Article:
unhappymeals

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Just wanted to say I’m a 27 year old female with the exact same diagnosis’s (ADD, anxiety) I know add isn’t in the DSM anymore but I don’t relate to the hyperactive part of ADHD lol. I just felt I could SERIOUSLY relate to your post (desk job and all).


Sent from my iPhone using Tapatalk
 

bin_tenn

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Just wanted to say I’m a 27 year old female with the exact same diagnosis’s (ADD, anxiety) I know add isn’t in the DSM anymore but I don’t relate to the hyperactive part of ADHD lol. I just felt I could SERIOUSLY relate to your post (desk job and all).


Sent from my iPhone using Tapatalk
Wow, you dug this post from the depths. :D OP hasn't logged in since they posted this in October 2020.
 

MATD

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Diagnosing someone with ADHD and anxiety is an extremely difficult thing to do, especially when anxiety and ADHD share so many symptoms. Just saying.
 

derrickmyles

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Yes, you are right, A close friend of mine also had an ADHD problem along with anxiety, But he was;t able to understand his condition. Later on, he tried an online test to diagnose himself and that test helped him a lot to get treated. Now he completely understands his triggers and manages his life accordingly.
 

Camden

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I can relate to this and I certainly see a correlation between ADHD and anxiety.

I had ADD as a child and looking back I can tell it affected my ability to focus and apply myself in class. I took adderall from about age 6 to age 12. I grew out of it for the most part and no longer needed the medication by high school age. Looking back, I think my increased maturity helped me to manage the ADD and put my best foot forward at school and with extracurriculars.

Today, at age 28, I still have some ADD and it affects my thinking processes at times. I think the ADD is part of why I have panic attacks. It might contribute to that horrible and overwhelming feeling that 1000 thoughts are bombarding my conscience at the same time. I feel like I get overstimulated way easier than most of my friends from loud noise and busy environments.

It makes sense that ADD/ADHD causes problems in the work environment. It can stop you from seeing tasks rationally and compromise your attention span. My best strategy for organizing my thoughts and calming my anxiety is a simple to do list. Checking off each thing I need to do gives me gratification and peace of mind that I’m doing the right things and helping my colleagues.
 

Nutmeg

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I've never been diagnosed, although at university it was suggested that I go for screening. I refused, and told myself that having the label wouldn't change anything as I'm against medication, and prefer to find other ways to cope anyway. I can sit at the front in a lecture, and not hear a single word that the lecturer is saying, because it's like the words aren't being processed in real time. I got in trouble for staying at home and reading the lectures online (this was the only way I could learn). In the end I decided I would attend even if it meant I sat there for three hours, taking in zero information... as long as the attendance sheet was signed, it's all they cared about. So I made the lectures part of my morning routine. I would get a nice coffee, a snack, and my laptop, and I would sit at the back and enjoy drinking my coffee in the low lighting, planning my day and making lists. I put no pressure on myself to be aware of what was going on, and that improved everything from my resting heart rate to my ability to learn what I needed to.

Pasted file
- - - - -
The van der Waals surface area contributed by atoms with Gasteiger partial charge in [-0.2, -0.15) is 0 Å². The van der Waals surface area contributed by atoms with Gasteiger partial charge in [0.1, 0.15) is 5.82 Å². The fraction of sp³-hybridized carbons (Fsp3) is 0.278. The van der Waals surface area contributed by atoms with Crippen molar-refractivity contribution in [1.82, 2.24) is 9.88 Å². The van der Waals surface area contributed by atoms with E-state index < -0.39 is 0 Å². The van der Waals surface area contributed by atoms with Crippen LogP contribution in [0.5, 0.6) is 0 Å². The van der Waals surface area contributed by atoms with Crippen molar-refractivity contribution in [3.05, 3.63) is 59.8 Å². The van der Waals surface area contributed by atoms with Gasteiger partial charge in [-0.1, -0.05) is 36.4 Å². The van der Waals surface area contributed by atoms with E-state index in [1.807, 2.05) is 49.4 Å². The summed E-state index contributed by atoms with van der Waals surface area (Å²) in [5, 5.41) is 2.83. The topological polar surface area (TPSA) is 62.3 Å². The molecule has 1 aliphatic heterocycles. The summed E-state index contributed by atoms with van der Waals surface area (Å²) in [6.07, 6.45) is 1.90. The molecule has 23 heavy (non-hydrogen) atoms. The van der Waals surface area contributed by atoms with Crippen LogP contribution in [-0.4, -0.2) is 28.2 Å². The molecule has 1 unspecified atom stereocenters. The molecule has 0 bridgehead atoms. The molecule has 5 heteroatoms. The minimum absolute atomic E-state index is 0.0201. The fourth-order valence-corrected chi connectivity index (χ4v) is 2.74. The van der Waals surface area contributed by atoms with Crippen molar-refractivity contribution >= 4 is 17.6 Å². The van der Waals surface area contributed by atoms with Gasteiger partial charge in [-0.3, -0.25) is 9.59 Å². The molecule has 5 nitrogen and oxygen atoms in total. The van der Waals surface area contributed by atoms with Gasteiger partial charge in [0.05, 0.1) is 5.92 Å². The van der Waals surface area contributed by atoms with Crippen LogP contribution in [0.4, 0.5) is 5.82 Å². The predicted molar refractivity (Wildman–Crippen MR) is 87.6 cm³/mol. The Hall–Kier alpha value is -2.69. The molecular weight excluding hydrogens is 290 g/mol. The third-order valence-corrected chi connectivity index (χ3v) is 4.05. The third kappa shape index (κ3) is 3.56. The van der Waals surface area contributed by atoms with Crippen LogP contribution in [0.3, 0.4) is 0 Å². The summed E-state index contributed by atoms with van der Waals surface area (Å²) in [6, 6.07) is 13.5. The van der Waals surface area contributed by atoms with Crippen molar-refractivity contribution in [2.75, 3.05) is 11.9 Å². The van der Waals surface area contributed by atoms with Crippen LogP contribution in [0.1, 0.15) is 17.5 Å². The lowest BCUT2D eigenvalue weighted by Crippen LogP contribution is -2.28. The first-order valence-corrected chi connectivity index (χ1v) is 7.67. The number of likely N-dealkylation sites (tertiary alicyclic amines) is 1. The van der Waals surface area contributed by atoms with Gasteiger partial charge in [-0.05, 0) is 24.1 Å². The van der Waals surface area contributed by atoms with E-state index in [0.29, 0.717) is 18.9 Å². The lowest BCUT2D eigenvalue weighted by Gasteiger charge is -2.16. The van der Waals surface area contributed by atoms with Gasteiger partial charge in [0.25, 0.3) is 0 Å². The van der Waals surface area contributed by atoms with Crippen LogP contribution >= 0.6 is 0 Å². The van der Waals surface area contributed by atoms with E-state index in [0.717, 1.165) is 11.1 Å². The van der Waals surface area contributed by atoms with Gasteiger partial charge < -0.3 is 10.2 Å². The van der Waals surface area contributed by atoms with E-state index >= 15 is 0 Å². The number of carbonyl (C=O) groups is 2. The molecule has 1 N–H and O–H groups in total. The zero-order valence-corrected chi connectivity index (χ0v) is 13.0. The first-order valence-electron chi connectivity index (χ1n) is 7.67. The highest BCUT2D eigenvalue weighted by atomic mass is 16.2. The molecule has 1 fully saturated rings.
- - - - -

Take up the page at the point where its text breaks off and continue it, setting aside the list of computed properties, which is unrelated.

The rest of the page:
My mother later told me that it was suggested to her by one of my school teachers that it seemed to 'fit', but my mother being the dismissive that she is, just laughed.

I use simple coping tips that I find online, and they all seem to help.
Making lists - this calms my thoughts, and I get more done. I also notice I have less anxiety when I adhere to list making.
I put ZERO pressure on myself to concentrate when I can't concentrate. At work if I'm confused and an immediate response is required, I say "My brain isn't letting me process this, I'll have to read it on my own!". People seem to accept that as a normal thing to say.. I think because it's normal to have moments like that. Just not all the time like I do.
I avoid sugar, and when I do I notice a massive improvement in how I'm able to regulate my emotions.
Stimulants, such as caffeine, improve my ability to think clearly, as even in the calmest environent and fully rested I feel like I'm drowning and can't put my thougths in order.

All in all, I'm not sure if it's ADHD, or just anxiety in general, as there is such a crossover. Anxiety can make it impossible to hear and process information, and that's one of my biggest struggles.. but I've found a way to cope, and so far I'm ok.